Join the Japan America Society of Iowa for our annual activity where we ring in the New Year. We will meet at the Iowa-Yamanashi Bell of Friendship and Peace, located on the Iowa State Capitol grounds just west of the judicial building at 1111 E. Court Avenue.
**Everyone can have a turn to ring the bell**
History of Yamanashi Peace Bell:
After typhoons in 1959 severely damaged crops, homes, and farmlands of the Yamanashi prefecture in Japan, citizens of Iowa generously sent breeding hogs and feed corn to aid that district. This program began a friendship culminating in a sister-state relationship, the first of its kind between the United States and Japan. In 1962, as a sign of their appreciation, the citizens of the Yamanashi area presented this monument to Iowa.
The 2,000-pound temple bell of peace and friendship as well as the structure that houses it, came from Japan.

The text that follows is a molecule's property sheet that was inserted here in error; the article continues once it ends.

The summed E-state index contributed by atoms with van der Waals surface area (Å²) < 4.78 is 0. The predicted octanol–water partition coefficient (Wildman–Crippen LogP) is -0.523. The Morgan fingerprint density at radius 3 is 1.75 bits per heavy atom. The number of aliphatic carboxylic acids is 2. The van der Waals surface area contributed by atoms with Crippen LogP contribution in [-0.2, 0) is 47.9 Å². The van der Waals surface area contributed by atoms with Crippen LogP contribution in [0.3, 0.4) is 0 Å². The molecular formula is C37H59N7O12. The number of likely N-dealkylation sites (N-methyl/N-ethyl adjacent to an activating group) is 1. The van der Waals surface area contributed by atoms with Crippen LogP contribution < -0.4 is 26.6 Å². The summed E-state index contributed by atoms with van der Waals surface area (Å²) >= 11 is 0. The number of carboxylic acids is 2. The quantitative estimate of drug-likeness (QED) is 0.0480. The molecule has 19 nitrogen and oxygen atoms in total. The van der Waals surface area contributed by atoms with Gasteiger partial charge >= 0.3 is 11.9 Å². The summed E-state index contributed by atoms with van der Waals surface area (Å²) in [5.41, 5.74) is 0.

Why does the bell ring 108 times at year end?
Ringing the temple bell is perceived as a symbol to finish the old year and welcome the new one. At midnight on December 31st, no matter where you are in Japan, you will hear the “joyanokane” (除夜の鐘), the ringing of a temple or shrine bell 108 times. According to Buddhist beliefs, 108 is the number of passions and desires entrapping us in the cycle of suffering and reincarnation. So, the 108 bell chimes symbolize the purification from the 108 delusions and sufferings accumulated in the past year.
The number corresponds to the number of “bonno,” or worldly desires. There are 6 kinds of bonno and they are further subdivided into 3 sections, becoming 18. Also, each of these 18 kinds consists of 2 categories, making 36. Finally, there are other 3 categories into which the 36 bonno fall, bringing the total number of bonno to 108. Each ring represents one of 108 earthly temptations (Bonno) a person must overcome to achieve nirvana.